'I was so hurt' – Gascoigne went berserk at Hoddle over England decision

Gareth Southgate has some painful decisions to make before Euro 2024 kicks off, but none will be as badly received as what Glenn Hoddle did in 1998.

Southgate picked a 33-man squad for England’s two final friendlies before the tournament starts, and that will need to be trimmed to 26 by June 8.

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Gascoigne is regarded as one of English football’s best ever talentsCredit: Getty

It has already been confirmed James Maddison and Curtis Jones are out, while Jarell Quansah and James Trafford are expected to follow, leaving three decisions to be made.

Most of those calls look straightforward, if not slightly controversial, but something spectacular would have to happen for an omission as glaring as Paul Gascoigne in ‘98.

England’s most technically gifted player at the time, if not of all time, the attacking midfielder was at Rangers in ‘98 when he should have been one of the first names on the team sheet.

However, then-manager Hoddle saw things differently ahead of his only ever tournament as Three Lions boss, and it’s easy to see why.

England were training in La Manga, Spain, ahead of the tournament over the border in France, and the city’s party reputation proved too tempting to ‘Gazza’.

Later admitting in an interview that he went out the night before the final 22-man squad was picked, Gascoigne candidly said: “Yes I was drunk. I got drunk quite quickly – I’d not had a drink in nine days.”

For Hoddle, that indiscretion was enough, and the following day he called the players in that he was cutting, and the Tottenham great was livid.

Ian Wright was called in afterwards, and the striker recalled how bad things had got when reflecting on the moment in 2020.

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Hoddle, who was in charge of England from 1996-1999, made a big call before the 1998 World CupCredit: Getty

The Arsenal legend was expecting to be dropped, but instead, it was a more detailed chat about his inclusion and how he’d be utilised.

Those tactics must have been pretty in-depth, as Wright needed a distraction from the mess Gascoigne had left behind.

He recalled: “I was in next, I thought Glenn was calling me in to tell me that he’s not taking me for some reason but he called me in to tell me that he was and what he wanted me to do.

“I remember when I went in and we were actually talking about me being in the squad while cleaning the room up and fixing the mattress. Me and the gaffer were talking about what he needed from me and Michael [Owen] all the time while we were tidying the room up – things had been smashed to bits.

“I was embarrassed because I was thinking about how the gaffer had to deal with Gazza going mad in the room. I just naturally went in and started helping tidy stuff up.”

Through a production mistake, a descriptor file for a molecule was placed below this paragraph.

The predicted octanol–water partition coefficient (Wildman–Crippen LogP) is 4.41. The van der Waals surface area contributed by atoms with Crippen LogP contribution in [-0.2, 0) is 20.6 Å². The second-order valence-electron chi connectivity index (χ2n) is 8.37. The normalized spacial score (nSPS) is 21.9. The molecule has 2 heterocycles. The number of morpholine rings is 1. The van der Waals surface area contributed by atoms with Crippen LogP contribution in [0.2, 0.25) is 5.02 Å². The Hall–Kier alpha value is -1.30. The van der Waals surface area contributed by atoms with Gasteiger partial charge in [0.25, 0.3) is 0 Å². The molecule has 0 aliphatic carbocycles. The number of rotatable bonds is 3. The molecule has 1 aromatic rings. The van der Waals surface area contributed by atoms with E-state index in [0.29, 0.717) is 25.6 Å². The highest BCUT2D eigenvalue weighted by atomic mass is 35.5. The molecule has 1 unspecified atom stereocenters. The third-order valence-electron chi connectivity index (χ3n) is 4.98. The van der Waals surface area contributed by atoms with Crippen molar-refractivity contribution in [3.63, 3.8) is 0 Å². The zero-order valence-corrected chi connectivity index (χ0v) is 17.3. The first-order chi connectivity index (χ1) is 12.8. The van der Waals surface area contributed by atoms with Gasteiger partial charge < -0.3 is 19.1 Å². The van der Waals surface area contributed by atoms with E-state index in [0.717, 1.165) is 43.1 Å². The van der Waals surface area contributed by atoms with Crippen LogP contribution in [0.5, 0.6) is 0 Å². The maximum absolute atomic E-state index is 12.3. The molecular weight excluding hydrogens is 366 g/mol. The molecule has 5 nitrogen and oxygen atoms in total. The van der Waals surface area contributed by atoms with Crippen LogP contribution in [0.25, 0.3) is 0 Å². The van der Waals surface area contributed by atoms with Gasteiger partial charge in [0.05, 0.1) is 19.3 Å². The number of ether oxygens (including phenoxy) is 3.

Wright was likely unaware of the fire that had just been lit back home, with Hoddle’s decision front and back page news on every newspaper.

That was of little surprise, with the media parked outside Gazza’s house for days after he arrived back home.

Later emerging to give his side of events, he said: “I completely lost it. I went mad, berserk. I lost my rag big time. I was shouting and swearing. I couldn’t believe the injustice of it.

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Gascoigne came close to leading England to a Euro 1996 triumphCredit: Getty

“I was swearing. Everything came out. I let go of all the emotion building up inside me, I was so hurt.

“I gashed my knee as I kicked the door, I was crying and out of control. I didn’t want to talk to anybody and I didn’t want to listen to what Glenn had to say. There is nothing he could say.

“I wanted to be part of England’s World Cup glory but he has destroyed my biggest dream.”

For Gazza, he had plenty of support among ex-pros, with his former England coach Terry Venables commenting: “We are talking about 22 for a competition that lasts seven weeks. I would have taken him, watched his progress and been prepared to put him on the bench.

“The further you go in a big tournament like the World Cup or Euro 96 the more you need players who can make a difference in a match.”

England legend Jack Charlton added: “There are a lot of questions to be answered. Glenn might have answered all these things and he may be very happy. Hope so, I desperately hope so.”

Everyone and their grandma had an opinion on the matter, but the public wasn’t as supportive as the ex-pros, with one BBC poll claiming 58 per cent of voters backed Hoddle’s call.

As it turned out, though, Venables may have had the wisest viewpoint, with England making an early exit at the ‘98 World Cup.

Brazil, Parlour and McCoist debate who they’d rather have in their England side – Phil Foden on current ability, or a prime Paul Gascoigne

The Three Lions faced Argentina in the last 16, and despite a world-class Owen performance twice putting them ahead, they missed Gascoigne’s guile to kill off the South Americans.

Fortunately for both Gascoigne and Hoddle, the media and England fans had a new enemy. David Beckham’s red card in the 2-2 draw – which Argentina won on penalties – meant the hotel destruction was completely forgotten.

However, the damage from La Manga was irreparable. Gascoigne would never play for England again, and Hoddle would no longer coach the team. A partnership that promised so much was ended in an instant, never to be repaired – much like the mattress.

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